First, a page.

These may seem somewhat abstract as conceptual items, but these tasks have to be interpreted in a given period based off the concrete conditions, which we will begin to do below. In doing this, we should not forget that ideas are a material force in history, and do influence movements in their form, conception and direction.

IV. Socialist strategy for the Age of Austerity

1) Build the movement. This is a basic task, but considering how working class institutions have been hammered by neoliberalism and seeing that the labor bureaucracy is unwilling and unable to put together any kind of fight, it will fall increasingly to anticapitalist militants to build the movement against austerity. (Outlined in Joel’s document) In combating austerity, this will have to include building new organizations, pushing existing institutions to fight rather than accept cuts, link up struggles into coalitions or new organizations and attempt to move past a rhythm of defensive struggles. It is important to note that we’re not building just any movement, but one that must be militant and democratic.

2) Politicize the crisis. Socialists have generally been unable to explain our understanding of this crisis, amongst ourselves and especially to the public. Other political traditions, anarchism and left populism in particular, have instead seized this political space and as a result the movement tends to think in their terms. Socialists must be able to create an explanation of the crisis that is accessible but that does not slide into populism, which is a first step in winning people to socialist ideas.

This should include an understanding of the deep structural roots of the crisis (as opposed to merely financial or regulatory aspects), the reality that this crisis will be long and deep and will only get worse and more volatile; the ruling class’s prescription is austerity across the planet. Our political thrust must be that this is a crisis for capital, that working people have no business managing a crisis on behalf of capitalists, and that there is no solution that is equally beneficial to the working class and capital. With normal reform measures blocked, winning gains for the working class will increasingly have to be taken by militant action.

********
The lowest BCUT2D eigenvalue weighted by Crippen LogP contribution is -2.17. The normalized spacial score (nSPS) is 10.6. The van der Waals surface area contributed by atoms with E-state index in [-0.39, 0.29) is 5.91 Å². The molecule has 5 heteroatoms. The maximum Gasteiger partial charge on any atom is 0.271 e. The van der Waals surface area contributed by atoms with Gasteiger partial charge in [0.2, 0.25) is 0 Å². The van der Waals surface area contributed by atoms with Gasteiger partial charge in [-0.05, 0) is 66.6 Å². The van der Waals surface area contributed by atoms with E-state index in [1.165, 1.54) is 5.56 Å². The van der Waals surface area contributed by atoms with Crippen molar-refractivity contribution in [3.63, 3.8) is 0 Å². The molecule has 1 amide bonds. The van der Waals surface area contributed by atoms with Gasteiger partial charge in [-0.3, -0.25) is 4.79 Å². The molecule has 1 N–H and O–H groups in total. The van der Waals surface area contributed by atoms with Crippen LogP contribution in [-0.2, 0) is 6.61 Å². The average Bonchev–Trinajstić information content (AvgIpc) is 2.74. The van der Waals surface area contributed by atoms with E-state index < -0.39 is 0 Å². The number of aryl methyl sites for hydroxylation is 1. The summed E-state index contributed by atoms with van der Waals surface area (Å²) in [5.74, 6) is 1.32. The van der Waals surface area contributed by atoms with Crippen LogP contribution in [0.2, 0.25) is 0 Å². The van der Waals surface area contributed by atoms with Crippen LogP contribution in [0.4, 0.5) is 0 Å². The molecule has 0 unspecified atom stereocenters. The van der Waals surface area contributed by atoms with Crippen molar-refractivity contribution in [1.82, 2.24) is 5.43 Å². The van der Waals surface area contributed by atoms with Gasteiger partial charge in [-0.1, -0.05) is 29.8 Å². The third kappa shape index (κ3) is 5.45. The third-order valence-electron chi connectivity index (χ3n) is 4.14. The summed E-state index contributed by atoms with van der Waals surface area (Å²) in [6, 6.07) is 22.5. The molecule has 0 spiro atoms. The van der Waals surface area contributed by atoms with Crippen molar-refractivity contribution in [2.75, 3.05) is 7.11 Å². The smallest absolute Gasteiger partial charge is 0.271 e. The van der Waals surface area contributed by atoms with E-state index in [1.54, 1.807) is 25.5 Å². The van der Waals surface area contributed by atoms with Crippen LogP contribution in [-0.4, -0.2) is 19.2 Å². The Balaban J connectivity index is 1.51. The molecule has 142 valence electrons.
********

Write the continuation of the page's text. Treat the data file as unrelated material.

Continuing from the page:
3) Pose alternatives. As it stands, there is not an articulated sense of what the alternative to this crisis is. Occupy and Wisconsin have left an implicit sense of wanting a “fair economy” and “real democracy”, which is a critical first step, but we are presently unable to pose an alternative vision or plan for how to come through this crisis. The popular sense of the moment is between attempting to negotiate austerity and “going back” to a better time. Socialists need to be able to frame the political situation in terms of two realities: a radically redistributive state (a revolutionary alternative) or the descent into capitalist austerity and ecological catastrophe—a kind of “socialism or barbarism”.

There are demands that have agreement (taxing the rich, regulating finance, debt relief, public works programs for employment and public renovation, moratorium on foreclosures, nationalize banks, etc), but this has not been posed collectively. Socialists should compile such a platform, informed by demands currently put forward by movements, and also be able to interpret it in local terms. These demands should have a vision of another, socialist society and carry the character of radical democracy behind them lest they become merely “reformist reforms”.

4) Create a public face for a left-anticapitalist response to the crisis. Socialist strategy rests on the premise that we have the ability to advocate as open socialists. Solidarity’s founding project was largely an attempt to regroup the scattered socialist left from the 1960’s and 1970’s into a common organization that could present socialist ideas in public and intervene in politics. Although this particular project did not work out, it is still necessary to forge a body that can openly denounce capitalism and pose transitional demands as a clear alternative.

5) Get tactical. Although this is a “strategic” document, socialists in surviving the neoliberal period acclimated in various ways to the conservative “low struggle, low consciousness” atmosphere and are not seen as bold in responding to this crisis. On its own terms, the movement is having a number of tactical debates regarding public space, violence/black bloc, interaction with police and elections, which are carried out in a certain way. Socialists are typically not part of these conversations and as such lose out in not understanding this part of the movement, and as not being able to pose creative and interesting tactics. This is rather unfortunate, as the socialist tradition has historically posed creative, militant tactics, which we currently lack.